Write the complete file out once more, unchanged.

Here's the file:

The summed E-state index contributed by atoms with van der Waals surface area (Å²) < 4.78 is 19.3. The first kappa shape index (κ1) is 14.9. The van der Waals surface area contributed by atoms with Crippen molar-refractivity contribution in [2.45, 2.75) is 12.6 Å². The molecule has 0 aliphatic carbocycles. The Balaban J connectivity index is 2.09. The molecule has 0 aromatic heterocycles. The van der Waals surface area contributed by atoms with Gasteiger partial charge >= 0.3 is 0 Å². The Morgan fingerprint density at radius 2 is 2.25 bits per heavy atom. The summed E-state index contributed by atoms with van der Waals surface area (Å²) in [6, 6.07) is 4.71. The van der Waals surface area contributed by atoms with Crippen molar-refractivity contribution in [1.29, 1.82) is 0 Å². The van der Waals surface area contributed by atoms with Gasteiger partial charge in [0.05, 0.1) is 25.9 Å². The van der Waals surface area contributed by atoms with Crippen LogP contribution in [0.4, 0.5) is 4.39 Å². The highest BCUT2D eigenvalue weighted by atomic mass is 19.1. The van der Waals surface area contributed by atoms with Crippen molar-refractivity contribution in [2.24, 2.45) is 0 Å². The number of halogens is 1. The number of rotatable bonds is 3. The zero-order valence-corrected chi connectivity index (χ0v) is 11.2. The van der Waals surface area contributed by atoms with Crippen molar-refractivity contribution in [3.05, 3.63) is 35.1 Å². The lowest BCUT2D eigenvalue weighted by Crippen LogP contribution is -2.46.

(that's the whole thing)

The summed E-state index contributed by atoms with van der Waals surface area (Å²) < 4.78 is 19.3. The first kappa shape index (κ1) is 14.9. The van der Waals surface area contributed by atoms with Crippen molar-refractivity contribution in [2.45, 2.75) is 12.6 Å². The molecule has 0 aliphatic carbocycles. The Balaban J connectivity index is 2.09. The molecule has 0 aromatic heterocycles. The van der Waals surface area contributed by atoms with Gasteiger partial charge >= 0.3 is 0 Å². The Morgan fingerprint density at radius 2 is 2.25 bits per heavy atom. The summed E-state index contributed by atoms with van der Waals surface area (Å²) in [6, 6.07) is 4.71. The van der Waals surface area contributed by atoms with Crippen molar-refractivity contribution in [1.29, 1.82) is 0 Å². The van der Waals surface area contributed by atoms with Gasteiger partial charge in [0.05, 0.1) is 25.9 Å². The van der Waals surface area contributed by atoms with Crippen LogP contribution in [0.4, 0.5) is 4.39 Å². The highest BCUT2D eigenvalue weighted by atomic mass is 19.1. The van der Waals surface area contributed by atoms with Crippen molar-refractivity contribution in [2.24, 2.45) is 0 Å². The number of halogens is 1. The number of rotatable bonds is 3. The zero-order valence-corrected chi connectivity index (χ0v) is 11.2. The van der Waals surface area contributed by atoms with Crippen molar-refractivity contribution in [3.05, 3.63) is 35.1 Å². The lowest BCUT2D eigenvalue weighted by Crippen LogP contribution is -2.46.